As the payday lending rule demonstrates, an agency expands its regulatory perimeter when it interprets its UDAAP authority using principles not only of neoclassical but also of behavioral economics. Such an agency, like the CFPB here, will identify “market failures” not only when market dynamics prevent (presumptively) rational consumers from making welfare-maximizing decisions, but also when consumers systemically choose to interact with products whose features they understand but that reduce welfare — as when they take out high-cost loans and end up in debt traps. Thus, it becomes an “unfair” practice to offer a product that harms consumers who systemically and irrationally choose to use it. The continued expansion of BE research, and its ongoing adoption by policymakers, will likely further enlarge BE-informed regulatory perimeters.65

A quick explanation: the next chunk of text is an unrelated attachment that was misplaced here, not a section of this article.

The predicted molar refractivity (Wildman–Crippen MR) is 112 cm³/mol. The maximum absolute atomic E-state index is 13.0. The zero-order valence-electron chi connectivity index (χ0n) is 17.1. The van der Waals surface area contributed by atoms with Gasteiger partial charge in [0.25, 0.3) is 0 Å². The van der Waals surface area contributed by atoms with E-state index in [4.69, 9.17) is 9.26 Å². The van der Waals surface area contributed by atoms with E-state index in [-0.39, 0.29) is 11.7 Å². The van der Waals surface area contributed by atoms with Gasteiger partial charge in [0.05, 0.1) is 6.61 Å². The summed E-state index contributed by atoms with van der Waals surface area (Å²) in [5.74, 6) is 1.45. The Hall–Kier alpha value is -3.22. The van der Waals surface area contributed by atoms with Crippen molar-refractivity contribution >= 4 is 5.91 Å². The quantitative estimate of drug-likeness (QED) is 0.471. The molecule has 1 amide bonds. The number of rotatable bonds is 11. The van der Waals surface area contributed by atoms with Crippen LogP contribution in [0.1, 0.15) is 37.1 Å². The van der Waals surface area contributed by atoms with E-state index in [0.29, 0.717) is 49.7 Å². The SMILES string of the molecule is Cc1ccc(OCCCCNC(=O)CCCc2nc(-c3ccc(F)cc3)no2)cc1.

The CFPB has thus adopted an interpretation of its UDAAP authority that empowers it to prevent a broader set of consumer harms than did earlier regulators’ interpretations of UDAP authority. The CFPB’s BE-based interpretation may lead it to take up particularly tough empirical and normative questions more frequently.66 Rather than weigh only the costs of compliance and enforcement against the benefit of restricting a practice that unambiguously harms rational actors, the Bureau may have to weigh the benefit of preventing harm to consumers who would otherwise systemically interact with a product in welfare-reducing ways (such as the many payday borrowers caught in debt traps) against the benefit that other consumers may derive from that product (some low-credit borrowers may use payday loans to cover emergency expenses and quickly pay them off).67 And it may have to address any normative questions raised by the trade-off between the welfare of those sets of differently acting consumers. The Bureau’s assertion of authority to make such difficult determinations could raise the political temperature surrounding the already fiercely contested68 agency.